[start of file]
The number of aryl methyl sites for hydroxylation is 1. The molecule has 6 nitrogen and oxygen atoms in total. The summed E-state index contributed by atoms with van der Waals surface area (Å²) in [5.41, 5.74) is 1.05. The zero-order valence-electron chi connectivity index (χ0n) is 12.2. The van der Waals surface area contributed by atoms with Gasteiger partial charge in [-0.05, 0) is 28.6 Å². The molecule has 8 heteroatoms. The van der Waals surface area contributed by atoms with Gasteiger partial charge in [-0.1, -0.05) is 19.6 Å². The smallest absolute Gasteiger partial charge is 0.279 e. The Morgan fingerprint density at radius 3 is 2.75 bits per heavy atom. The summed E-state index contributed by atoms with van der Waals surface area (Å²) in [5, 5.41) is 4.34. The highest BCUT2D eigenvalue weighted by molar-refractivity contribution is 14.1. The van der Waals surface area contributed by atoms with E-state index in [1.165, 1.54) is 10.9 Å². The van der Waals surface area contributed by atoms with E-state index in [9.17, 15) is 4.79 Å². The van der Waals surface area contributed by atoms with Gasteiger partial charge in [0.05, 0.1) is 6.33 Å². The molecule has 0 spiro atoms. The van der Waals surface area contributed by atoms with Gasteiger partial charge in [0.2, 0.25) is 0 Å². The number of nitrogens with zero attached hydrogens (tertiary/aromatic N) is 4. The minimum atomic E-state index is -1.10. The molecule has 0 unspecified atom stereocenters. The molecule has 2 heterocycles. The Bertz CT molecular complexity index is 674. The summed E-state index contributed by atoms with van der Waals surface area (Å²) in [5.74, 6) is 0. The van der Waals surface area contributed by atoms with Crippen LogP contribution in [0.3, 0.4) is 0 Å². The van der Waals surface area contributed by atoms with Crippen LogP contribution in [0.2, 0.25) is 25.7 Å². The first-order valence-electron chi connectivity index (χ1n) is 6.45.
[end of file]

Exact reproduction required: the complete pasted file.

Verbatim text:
The number of aryl methyl sites for hydroxylation is 1. The molecule has 6 nitrogen and oxygen atoms in total. The summed E-state index contributed by atoms with van der Waals surface area (Å²) in [5.41, 5.74) is 1.05. The zero-order valence-electron chi connectivity index (χ0n) is 12.2. The van der Waals surface area contributed by atoms with Gasteiger partial charge in [-0.05, 0) is 28.6 Å². The molecule has 8 heteroatoms. The van der Waals surface area contributed by atoms with Gasteiger partial charge in [-0.1, -0.05) is 19.6 Å². The smallest absolute Gasteiger partial charge is 0.279 e. The Morgan fingerprint density at radius 3 is 2.75 bits per heavy atom. The summed E-state index contributed by atoms with van der Waals surface area (Å²) in [5, 5.41) is 4.34. The highest BCUT2D eigenvalue weighted by molar-refractivity contribution is 14.1. The van der Waals surface area contributed by atoms with E-state index in [1.165, 1.54) is 10.9 Å². The van der Waals surface area contributed by atoms with E-state index in [9.17, 15) is 4.79 Å². The van der Waals surface area contributed by atoms with Gasteiger partial charge in [0.05, 0.1) is 6.33 Å². The molecule has 0 spiro atoms. The van der Waals surface area contributed by atoms with Gasteiger partial charge in [0.2, 0.25) is 0 Å². The number of nitrogens with zero attached hydrogens (tertiary/aromatic N) is 4. The minimum atomic E-state index is -1.10. The molecule has 0 unspecified atom stereocenters. The molecule has 2 heterocycles. The Bertz CT molecular complexity index is 674. The summed E-state index contributed by atoms with van der Waals surface area (Å²) in [5.74, 6) is 0. The van der Waals surface area contributed by atoms with Crippen LogP contribution in [0.3, 0.4) is 0 Å². The van der Waals surface area contributed by atoms with Crippen LogP contribution in [0.2, 0.25) is 25.7 Å². The first-order valence-electron chi connectivity index (χ1n) is 6.45.